The workshops are presented by Santa Clara County Master Gardener Rebecca Schoenberger. In the workshop, you will learn about the monarch butterflies life cycle, habitat, and migration patterns. We'll also discuss why monarchs are in danger, and what you can do to help conservation efforts. We'll review several specific plants you can have in your garden to create a monarch habitat at your home.

Our Events Page has a number of other great landscaping classes for you to explore.


The Benefit of Bugs

There’s just no getting around it - insects are in trouble. According to a recent New York Times article, insect populations around the globe are rapidly dropping. Insects are important for a number of reasons but one of the biggest for humans is that they help pollinate our crops.

This is scary but the important thing is each of us can do our part to help. Here are some ways you can help:

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Resolve to Save Your Rainwater! NEW Rebates for Rain Barrels and more!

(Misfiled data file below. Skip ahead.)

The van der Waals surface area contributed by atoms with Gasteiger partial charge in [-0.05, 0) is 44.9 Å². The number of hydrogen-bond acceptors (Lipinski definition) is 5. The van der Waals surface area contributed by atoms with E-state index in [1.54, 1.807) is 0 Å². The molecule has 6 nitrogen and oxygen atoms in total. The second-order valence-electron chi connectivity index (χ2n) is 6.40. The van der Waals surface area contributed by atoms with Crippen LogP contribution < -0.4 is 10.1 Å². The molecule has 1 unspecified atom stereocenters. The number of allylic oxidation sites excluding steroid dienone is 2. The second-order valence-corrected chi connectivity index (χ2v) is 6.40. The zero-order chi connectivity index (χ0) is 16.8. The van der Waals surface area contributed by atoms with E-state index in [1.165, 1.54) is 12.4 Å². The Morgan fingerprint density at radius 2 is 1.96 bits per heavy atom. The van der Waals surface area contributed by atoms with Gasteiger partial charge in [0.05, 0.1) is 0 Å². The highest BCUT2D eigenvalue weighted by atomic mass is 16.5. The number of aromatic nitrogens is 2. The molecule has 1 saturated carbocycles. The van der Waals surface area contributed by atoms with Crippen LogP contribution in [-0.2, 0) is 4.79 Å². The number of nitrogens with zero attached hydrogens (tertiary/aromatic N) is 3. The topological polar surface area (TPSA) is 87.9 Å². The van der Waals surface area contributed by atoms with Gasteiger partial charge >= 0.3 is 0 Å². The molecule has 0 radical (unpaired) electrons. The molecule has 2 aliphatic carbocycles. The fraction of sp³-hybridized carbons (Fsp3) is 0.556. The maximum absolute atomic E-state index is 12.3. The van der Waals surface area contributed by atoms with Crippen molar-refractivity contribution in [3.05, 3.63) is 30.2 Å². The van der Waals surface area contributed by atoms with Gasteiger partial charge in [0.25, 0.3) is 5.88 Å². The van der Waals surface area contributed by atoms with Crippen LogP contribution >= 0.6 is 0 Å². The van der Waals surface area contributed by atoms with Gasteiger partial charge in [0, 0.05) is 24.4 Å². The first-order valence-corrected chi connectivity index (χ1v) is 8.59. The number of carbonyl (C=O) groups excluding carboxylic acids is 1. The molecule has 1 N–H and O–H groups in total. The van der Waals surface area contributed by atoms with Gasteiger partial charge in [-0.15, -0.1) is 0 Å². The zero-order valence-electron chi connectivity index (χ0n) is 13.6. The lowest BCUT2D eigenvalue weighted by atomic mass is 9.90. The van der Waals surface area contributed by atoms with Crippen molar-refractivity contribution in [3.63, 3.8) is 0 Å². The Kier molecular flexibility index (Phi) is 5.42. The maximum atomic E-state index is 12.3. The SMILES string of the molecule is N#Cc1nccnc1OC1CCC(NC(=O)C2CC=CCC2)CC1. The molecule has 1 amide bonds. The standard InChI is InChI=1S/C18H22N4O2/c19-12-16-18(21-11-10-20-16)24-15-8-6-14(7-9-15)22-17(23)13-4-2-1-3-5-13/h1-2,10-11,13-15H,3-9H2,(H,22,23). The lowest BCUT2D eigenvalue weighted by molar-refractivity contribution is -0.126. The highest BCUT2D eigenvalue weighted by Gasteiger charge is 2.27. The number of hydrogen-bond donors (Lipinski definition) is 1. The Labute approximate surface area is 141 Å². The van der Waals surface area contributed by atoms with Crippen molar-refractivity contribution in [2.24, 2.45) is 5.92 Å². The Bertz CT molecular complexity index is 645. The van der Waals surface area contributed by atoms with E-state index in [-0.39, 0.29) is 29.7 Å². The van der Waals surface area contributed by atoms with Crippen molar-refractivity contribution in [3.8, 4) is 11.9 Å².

We want you to capture the rain!! The Santa Clara Valley Water District is now offering Rainwater Capture Rebates within its Landscape Rebate Program. 

Rain gardens, rain barrels, and cisterns are all systems used to keep rainwater onsite for reuse within the landscape and are now available for a rebate.

For all rebates under the Landscape Rebate Program, including the Rainwater Capture Rebates, application submittal and approval is required before purchasing any new equipment or starting any work.  Please visit the Water District’s website for more information or call our Hotline at (408) 630-2554.     

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Fire Safe Landscaping

Because of the recent fires in our state, it’s more important than ever to make sure your landscaping is fire-safe. Here are some great tips from Cal Fire: